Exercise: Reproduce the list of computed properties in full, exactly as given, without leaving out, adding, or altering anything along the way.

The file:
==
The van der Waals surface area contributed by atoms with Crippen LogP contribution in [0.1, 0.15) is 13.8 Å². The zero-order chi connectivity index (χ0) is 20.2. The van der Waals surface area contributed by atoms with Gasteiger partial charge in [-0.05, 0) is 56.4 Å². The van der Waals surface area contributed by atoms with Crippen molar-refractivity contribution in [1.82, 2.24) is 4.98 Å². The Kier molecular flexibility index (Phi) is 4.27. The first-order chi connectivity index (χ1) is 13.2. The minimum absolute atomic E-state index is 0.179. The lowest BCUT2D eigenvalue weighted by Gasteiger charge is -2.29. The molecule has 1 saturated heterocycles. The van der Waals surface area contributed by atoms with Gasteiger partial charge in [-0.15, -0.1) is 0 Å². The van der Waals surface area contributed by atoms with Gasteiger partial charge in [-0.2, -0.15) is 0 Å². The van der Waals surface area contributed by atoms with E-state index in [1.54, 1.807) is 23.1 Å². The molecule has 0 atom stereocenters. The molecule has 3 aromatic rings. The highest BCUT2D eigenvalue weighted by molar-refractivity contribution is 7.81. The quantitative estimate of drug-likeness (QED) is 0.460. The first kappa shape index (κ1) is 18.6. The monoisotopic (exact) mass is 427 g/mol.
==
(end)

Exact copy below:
The van der Waals surface area contributed by atoms with Crippen LogP contribution in [0.1, 0.15) is 13.8 Å². The zero-order chi connectivity index (χ0) is 20.2. The van der Waals surface area contributed by atoms with Gasteiger partial charge in [-0.05, 0) is 56.4 Å². The van der Waals surface area contributed by atoms with Crippen molar-refractivity contribution in [1.82, 2.24) is 4.98 Å². The Kier molecular flexibility index (Phi) is 4.27. The first-order chi connectivity index (χ1) is 13.2. The minimum absolute atomic E-state index is 0.179. The lowest BCUT2D eigenvalue weighted by Gasteiger charge is -2.29. The molecule has 1 saturated heterocycles. The van der Waals surface area contributed by atoms with Gasteiger partial charge in [-0.15, -0.1) is 0 Å². The van der Waals surface area contributed by atoms with Gasteiger partial charge in [-0.2, -0.15) is 0 Å². The van der Waals surface area contributed by atoms with E-state index in [1.54, 1.807) is 23.1 Å². The molecule has 0 atom stereocenters. The molecule has 3 aromatic rings. The highest BCUT2D eigenvalue weighted by molar-refractivity contribution is 7.81. The quantitative estimate of drug-likeness (QED) is 0.460. The first kappa shape index (κ1) is 18.6. The monoisotopic (exact) mass is 427 g/mol.